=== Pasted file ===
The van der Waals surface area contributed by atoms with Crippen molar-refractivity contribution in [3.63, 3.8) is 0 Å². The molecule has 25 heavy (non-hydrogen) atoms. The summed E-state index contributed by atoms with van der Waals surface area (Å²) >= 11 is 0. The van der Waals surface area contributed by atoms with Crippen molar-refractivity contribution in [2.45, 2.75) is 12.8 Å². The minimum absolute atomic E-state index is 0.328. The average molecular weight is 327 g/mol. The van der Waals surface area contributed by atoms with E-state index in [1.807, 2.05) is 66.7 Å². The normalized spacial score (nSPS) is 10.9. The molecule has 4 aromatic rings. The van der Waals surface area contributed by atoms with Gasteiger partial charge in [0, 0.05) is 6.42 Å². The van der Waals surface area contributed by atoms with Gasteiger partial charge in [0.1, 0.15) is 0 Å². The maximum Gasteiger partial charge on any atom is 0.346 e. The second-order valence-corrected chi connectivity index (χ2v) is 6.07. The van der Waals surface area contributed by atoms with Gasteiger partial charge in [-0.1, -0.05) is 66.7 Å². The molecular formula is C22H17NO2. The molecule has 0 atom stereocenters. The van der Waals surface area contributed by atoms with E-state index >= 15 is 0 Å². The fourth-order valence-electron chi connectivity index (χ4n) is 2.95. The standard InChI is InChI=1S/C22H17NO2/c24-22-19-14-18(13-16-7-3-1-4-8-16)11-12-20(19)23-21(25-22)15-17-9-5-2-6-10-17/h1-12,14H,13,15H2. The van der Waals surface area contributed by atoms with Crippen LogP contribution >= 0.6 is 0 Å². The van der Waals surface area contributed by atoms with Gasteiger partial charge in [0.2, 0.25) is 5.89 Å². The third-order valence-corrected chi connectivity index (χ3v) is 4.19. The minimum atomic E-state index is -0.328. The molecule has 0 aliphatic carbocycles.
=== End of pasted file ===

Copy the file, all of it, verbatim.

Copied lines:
The van der Waals surface area contributed by atoms with Crippen molar-refractivity contribution in [3.63, 3.8) is 0 Å². The molecule has 25 heavy (non-hydrogen) atoms. The summed E-state index contributed by atoms with van der Waals surface area (Å²) >= 11 is 0. The van der Waals surface area contributed by atoms with Crippen molar-refractivity contribution in [2.45, 2.75) is 12.8 Å². The minimum absolute atomic E-state index is 0.328. The average molecular weight is 327 g/mol. The van der Waals surface area contributed by atoms with E-state index in [1.807, 2.05) is 66.7 Å². The normalized spacial score (nSPS) is 10.9. The molecule has 4 aromatic rings. The van der Waals surface area contributed by atoms with Gasteiger partial charge in [0, 0.05) is 6.42 Å². The van der Waals surface area contributed by atoms with Gasteiger partial charge in [0.1, 0.15) is 0 Å². The maximum Gasteiger partial charge on any atom is 0.346 e. The second-order valence-corrected chi connectivity index (χ2v) is 6.07. The van der Waals surface area contributed by atoms with Gasteiger partial charge in [-0.1, -0.05) is 66.7 Å². The molecular formula is C22H17NO2. The molecule has 0 atom stereocenters. The van der Waals surface area contributed by atoms with E-state index >= 15 is 0 Å². The fourth-order valence-electron chi connectivity index (χ4n) is 2.95. The standard InChI is InChI=1S/C22H17NO2/c24-22-19-14-18(13-16-7-3-1-4-8-16)11-12-20(19)23-21(25-22)15-17-9-5-2-6-10-17/h1-12,14H,13,15H2. The van der Waals surface area contributed by atoms with Crippen LogP contribution >= 0.6 is 0 Å². The van der Waals surface area contributed by atoms with Gasteiger partial charge in [0.2, 0.25) is 5.89 Å². The third-order valence-corrected chi connectivity index (χ3v) is 4.19. The minimum atomic E-state index is -0.328. The molecule has 0 aliphatic carbocycles.